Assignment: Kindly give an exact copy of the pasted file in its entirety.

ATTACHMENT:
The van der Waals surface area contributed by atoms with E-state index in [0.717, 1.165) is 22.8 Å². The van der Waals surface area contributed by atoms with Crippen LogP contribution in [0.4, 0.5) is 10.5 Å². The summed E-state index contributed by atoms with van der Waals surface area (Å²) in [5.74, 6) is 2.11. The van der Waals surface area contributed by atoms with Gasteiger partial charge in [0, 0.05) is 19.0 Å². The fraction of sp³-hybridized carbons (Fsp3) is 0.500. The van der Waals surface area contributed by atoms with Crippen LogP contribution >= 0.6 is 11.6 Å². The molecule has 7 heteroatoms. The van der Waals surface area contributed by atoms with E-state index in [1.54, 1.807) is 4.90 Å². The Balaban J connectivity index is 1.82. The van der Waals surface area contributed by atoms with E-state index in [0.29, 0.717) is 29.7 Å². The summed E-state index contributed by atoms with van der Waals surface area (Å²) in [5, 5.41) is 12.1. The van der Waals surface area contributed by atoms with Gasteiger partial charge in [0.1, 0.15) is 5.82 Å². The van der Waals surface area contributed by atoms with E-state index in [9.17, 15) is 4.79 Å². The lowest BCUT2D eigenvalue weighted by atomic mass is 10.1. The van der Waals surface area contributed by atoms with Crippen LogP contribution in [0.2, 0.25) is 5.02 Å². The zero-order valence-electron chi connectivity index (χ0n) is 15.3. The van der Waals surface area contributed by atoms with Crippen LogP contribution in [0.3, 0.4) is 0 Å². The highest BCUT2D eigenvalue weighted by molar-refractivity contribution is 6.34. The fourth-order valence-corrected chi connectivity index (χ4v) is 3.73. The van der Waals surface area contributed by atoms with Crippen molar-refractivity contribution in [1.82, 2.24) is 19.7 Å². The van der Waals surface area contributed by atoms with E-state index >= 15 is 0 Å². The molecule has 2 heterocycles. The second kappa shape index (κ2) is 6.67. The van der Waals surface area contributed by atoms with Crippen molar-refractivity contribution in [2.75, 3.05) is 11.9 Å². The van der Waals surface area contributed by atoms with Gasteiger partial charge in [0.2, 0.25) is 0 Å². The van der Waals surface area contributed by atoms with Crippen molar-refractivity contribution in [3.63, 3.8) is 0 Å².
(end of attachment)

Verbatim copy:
The van der Waals surface area contributed by atoms with E-state index in [0.717, 1.165) is 22.8 Å². The van der Waals surface area contributed by atoms with Crippen LogP contribution in [0.4, 0.5) is 10.5 Å². The summed E-state index contributed by atoms with van der Waals surface area (Å²) in [5.74, 6) is 2.11. The van der Waals surface area contributed by atoms with Gasteiger partial charge in [0, 0.05) is 19.0 Å². The fraction of sp³-hybridized carbons (Fsp3) is 0.500. The van der Waals surface area contributed by atoms with Crippen LogP contribution >= 0.6 is 11.6 Å². The molecule has 7 heteroatoms. The van der Waals surface area contributed by atoms with E-state index in [1.54, 1.807) is 4.90 Å². The Balaban J connectivity index is 1.82. The van der Waals surface area contributed by atoms with E-state index in [0.29, 0.717) is 29.7 Å². The summed E-state index contributed by atoms with van der Waals surface area (Å²) in [5, 5.41) is 12.1. The van der Waals surface area contributed by atoms with Gasteiger partial charge in [0.1, 0.15) is 5.82 Å². The van der Waals surface area contributed by atoms with E-state index in [9.17, 15) is 4.79 Å². The lowest BCUT2D eigenvalue weighted by atomic mass is 10.1. The van der Waals surface area contributed by atoms with Crippen LogP contribution in [0.2, 0.25) is 5.02 Å². The zero-order valence-electron chi connectivity index (χ0n) is 15.3. The van der Waals surface area contributed by atoms with Crippen LogP contribution in [0.3, 0.4) is 0 Å². The highest BCUT2D eigenvalue weighted by molar-refractivity contribution is 6.34. The fourth-order valence-corrected chi connectivity index (χ4v) is 3.73. The van der Waals surface area contributed by atoms with Crippen molar-refractivity contribution in [1.82, 2.24) is 19.7 Å². The van der Waals surface area contributed by atoms with E-state index >= 15 is 0 Å². The molecule has 2 heterocycles. The second kappa shape index (κ2) is 6.67. The van der Waals surface area contributed by atoms with Crippen molar-refractivity contribution in [2.75, 3.05) is 11.9 Å². The van der Waals surface area contributed by atoms with Gasteiger partial charge in [0.2, 0.25) is 0 Å². The van der Waals surface area contributed by atoms with Crippen molar-refractivity contribution in [3.63, 3.8) is 0 Å².